I’ve worked on a number of procurement projects where the team writing the evaluation criteria have decided that they need to limit the size of the response from the bidders. To me it seems that they have a quick think about how much they want to evaluate and then set the limit based upon that. The evaluators may be included in this process but not always. The result is that, once the bids have been returned, the evaluators are left evaluating a document that may not have enough detail for them to have the confidence to select the maximum score. Alternatively the limit has encouraged the bidders to provide too much detail that is not required when answering a relatively straight forward question.
Why is it done?
The reason why people elect to limit the size of a response is to control the amount of effort it will take to evaluate the responses. The most obvious examples of when the evaluation effort is likely to be very large are: large procurement programmes such as a major infrastructure project; or a procurement project where you are likely to receive a large number of responses. In most cases you are asking people to make time in their “day job” to also evaluate the bidders’ responses. This is especially true when you have infrequent procurement projects, and creates a significant overhead when there are a large number of responses.
The other reason that a limitation is used is to provide the bidder with an idea of the amount of detail that is required within the response. This means the bidder doesn’t spend time and resource providing more detail than is required.
How to do it properly
It must be possible for the bidders to provide a response, within the limit set, that will enable them to achieve the maximum score possible. A university lecturer has a similar issue when setting exam questions. The student is asked to provide a response to a question; however they will only have a limited amount of time to be able to demonstrate that they understand the subject. The lecturer needs to provide a question that clearly defines what is expected without giving the answer. Further, it must be possible to answer it within the limited time. Lecturers are taught that the best method for doing this is once they have written the question to then write a model answer with all the details that they expect. Alternatively they can ask a colleague to write the model answer. This takes time; however it does ensure that it’s possible to provide an answer to the question that will obtain the highest possible score. This process should be applied to the questions set of bidders in a tender.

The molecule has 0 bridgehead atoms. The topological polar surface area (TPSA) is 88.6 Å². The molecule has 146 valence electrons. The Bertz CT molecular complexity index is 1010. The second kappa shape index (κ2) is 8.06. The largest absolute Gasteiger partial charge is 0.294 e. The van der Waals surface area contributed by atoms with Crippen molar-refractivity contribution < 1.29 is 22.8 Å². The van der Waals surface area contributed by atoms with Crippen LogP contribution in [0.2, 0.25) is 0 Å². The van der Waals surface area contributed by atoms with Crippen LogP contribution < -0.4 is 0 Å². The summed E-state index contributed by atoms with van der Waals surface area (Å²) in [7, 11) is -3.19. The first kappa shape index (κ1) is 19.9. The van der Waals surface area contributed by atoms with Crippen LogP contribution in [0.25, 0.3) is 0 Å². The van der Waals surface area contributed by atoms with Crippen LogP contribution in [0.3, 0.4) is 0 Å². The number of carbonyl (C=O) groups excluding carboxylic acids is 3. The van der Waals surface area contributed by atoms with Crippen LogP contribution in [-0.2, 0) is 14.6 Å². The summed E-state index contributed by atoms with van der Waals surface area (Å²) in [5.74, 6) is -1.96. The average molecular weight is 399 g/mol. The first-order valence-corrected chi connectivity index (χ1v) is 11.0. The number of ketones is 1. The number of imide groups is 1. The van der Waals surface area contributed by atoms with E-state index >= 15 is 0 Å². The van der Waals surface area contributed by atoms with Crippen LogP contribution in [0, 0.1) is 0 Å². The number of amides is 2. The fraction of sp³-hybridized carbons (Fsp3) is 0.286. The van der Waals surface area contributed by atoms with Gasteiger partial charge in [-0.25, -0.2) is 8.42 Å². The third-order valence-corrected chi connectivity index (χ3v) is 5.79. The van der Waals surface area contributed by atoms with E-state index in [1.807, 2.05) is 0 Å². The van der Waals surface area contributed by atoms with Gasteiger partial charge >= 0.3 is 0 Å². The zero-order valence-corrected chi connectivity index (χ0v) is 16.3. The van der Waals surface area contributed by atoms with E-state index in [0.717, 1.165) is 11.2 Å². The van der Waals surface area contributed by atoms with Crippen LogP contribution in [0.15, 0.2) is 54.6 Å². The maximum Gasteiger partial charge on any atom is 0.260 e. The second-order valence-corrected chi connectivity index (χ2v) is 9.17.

What should be included in the page or word count
There are some very obvious non-scoring items that can be discounted from the limits. If a page side limit has been set then any title and index pages provided by the bidder should be ignored. Similarly, if a word count has been set then ignore text in the title page, index pages as well as header and footers. These don’t provide any useful information that would count towards the score.
There is a song that suggests that a picture paints a thousand words. However, while this may be true it certainly isn’t true that a picture of, for example a person, will tell you much of their capabilities or professional experience. If the image has been provided to illustrate a point then there should be some text associated with the image stating exactly what the point is that it is trying to illustrate. With this in mind the area taken up by an image should not be included in the page side count.
Charts and diagrams are considered part of a page side count. If you’ve stated a word count then it is suggested that you work out how many words would have taken up the area covered by the chart or diagram. For instance assuming that a page for text is about 600 words (in Arial 10 point font) and a chart covers quarter of an A4 page you should assign 150 words of the word count.
What if the response is over the limit?
It is important to have considered what action will be taken if the response is over the limit and to publish this to the bidders. From the discussion above it also needs to be stated to the bidder what will be counted within the page side or word count and what will not be.
The rule that’s been applied to the projects I’ve worked on is to evaluate up to the limit then stop. Some flexibility has generally been applied so if the response is just over the limit then it’s been entirely evaluated. The rationale should include a comment stating that the evaluator has done this. It is acceptable to go back to the bidder and ask them what section of their response, based upon the limit stated, they would like to be evaluated. Another option would be to not evaluate the response as it is non-compliant however this is likely to be challenged by the bidder.
As a final note I have had a bidder ask whether page side is one or two sides of a page. It’s one side, that’s why page sides are stated rather than pages!